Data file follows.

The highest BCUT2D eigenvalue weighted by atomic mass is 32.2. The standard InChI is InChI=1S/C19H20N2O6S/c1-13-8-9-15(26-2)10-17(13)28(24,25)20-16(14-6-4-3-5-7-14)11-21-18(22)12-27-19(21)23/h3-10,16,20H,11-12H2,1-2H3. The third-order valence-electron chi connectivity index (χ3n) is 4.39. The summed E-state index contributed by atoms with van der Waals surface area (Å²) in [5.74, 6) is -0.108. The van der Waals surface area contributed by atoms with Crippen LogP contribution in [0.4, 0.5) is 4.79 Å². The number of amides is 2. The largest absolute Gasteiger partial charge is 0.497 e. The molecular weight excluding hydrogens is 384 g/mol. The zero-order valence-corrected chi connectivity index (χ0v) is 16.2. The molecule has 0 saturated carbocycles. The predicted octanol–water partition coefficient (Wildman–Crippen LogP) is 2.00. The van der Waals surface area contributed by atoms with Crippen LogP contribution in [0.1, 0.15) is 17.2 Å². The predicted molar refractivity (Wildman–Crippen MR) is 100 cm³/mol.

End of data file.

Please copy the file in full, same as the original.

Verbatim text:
The highest BCUT2D eigenvalue weighted by atomic mass is 32.2. The standard InChI is InChI=1S/C19H20N2O6S/c1-13-8-9-15(26-2)10-17(13)28(24,25)20-16(14-6-4-3-5-7-14)11-21-18(22)12-27-19(21)23/h3-10,16,20H,11-12H2,1-2H3. The third-order valence-electron chi connectivity index (χ3n) is 4.39. The summed E-state index contributed by atoms with van der Waals surface area (Å²) in [5.74, 6) is -0.108. The van der Waals surface area contributed by atoms with Crippen LogP contribution in [0.4, 0.5) is 4.79 Å². The number of amides is 2. The largest absolute Gasteiger partial charge is 0.497 e. The molecular weight excluding hydrogens is 384 g/mol. The zero-order valence-corrected chi connectivity index (χ0v) is 16.2. The molecule has 0 saturated carbocycles. The predicted octanol–water partition coefficient (Wildman–Crippen LogP) is 2.00. The van der Waals surface area contributed by atoms with Crippen LogP contribution in [0.1, 0.15) is 17.2 Å². The predicted molar refractivity (Wildman–Crippen MR) is 100 cm³/mol.